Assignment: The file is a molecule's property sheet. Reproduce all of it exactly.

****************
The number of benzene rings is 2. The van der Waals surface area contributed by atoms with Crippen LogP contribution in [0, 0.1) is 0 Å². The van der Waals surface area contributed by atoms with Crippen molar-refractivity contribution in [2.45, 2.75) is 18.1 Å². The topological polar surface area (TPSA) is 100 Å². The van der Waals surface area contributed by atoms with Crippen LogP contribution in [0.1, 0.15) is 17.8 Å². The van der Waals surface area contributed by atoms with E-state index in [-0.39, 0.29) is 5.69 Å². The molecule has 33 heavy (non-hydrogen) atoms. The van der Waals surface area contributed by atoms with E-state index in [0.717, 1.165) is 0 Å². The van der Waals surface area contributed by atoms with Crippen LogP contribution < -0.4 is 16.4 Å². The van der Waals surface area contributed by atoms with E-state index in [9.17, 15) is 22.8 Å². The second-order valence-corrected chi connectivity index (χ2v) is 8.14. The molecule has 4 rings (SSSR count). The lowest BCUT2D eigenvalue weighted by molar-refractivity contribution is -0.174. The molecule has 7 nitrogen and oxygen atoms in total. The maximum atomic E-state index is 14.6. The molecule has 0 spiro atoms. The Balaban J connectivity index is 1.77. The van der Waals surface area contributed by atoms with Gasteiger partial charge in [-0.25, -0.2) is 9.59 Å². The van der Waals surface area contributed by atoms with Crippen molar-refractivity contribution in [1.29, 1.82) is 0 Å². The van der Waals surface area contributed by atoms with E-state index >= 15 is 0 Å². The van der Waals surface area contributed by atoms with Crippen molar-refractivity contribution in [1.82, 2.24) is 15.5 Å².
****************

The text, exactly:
The number of benzene rings is 2. The van der Waals surface area contributed by atoms with Crippen LogP contribution in [0, 0.1) is 0 Å². The van der Waals surface area contributed by atoms with Crippen molar-refractivity contribution in [2.45, 2.75) is 18.1 Å². The topological polar surface area (TPSA) is 100 Å². The van der Waals surface area contributed by atoms with Crippen LogP contribution in [0.1, 0.15) is 17.8 Å². The van der Waals surface area contributed by atoms with E-state index in [-0.39, 0.29) is 5.69 Å². The molecule has 33 heavy (non-hydrogen) atoms. The van der Waals surface area contributed by atoms with E-state index in [0.717, 1.165) is 0 Å². The van der Waals surface area contributed by atoms with Crippen LogP contribution < -0.4 is 16.4 Å². The van der Waals surface area contributed by atoms with E-state index in [9.17, 15) is 22.8 Å². The second-order valence-corrected chi connectivity index (χ2v) is 8.14. The molecule has 4 rings (SSSR count). The lowest BCUT2D eigenvalue weighted by molar-refractivity contribution is -0.174. The molecule has 7 nitrogen and oxygen atoms in total. The maximum atomic E-state index is 14.6. The molecule has 0 spiro atoms. The Balaban J connectivity index is 1.77. The van der Waals surface area contributed by atoms with Gasteiger partial charge in [-0.25, -0.2) is 9.59 Å². The van der Waals surface area contributed by atoms with Crippen molar-refractivity contribution in [1.29, 1.82) is 0 Å². The van der Waals surface area contributed by atoms with E-state index >= 15 is 0 Å². The van der Waals surface area contributed by atoms with Crippen molar-refractivity contribution in [1.82, 2.24) is 15.5 Å².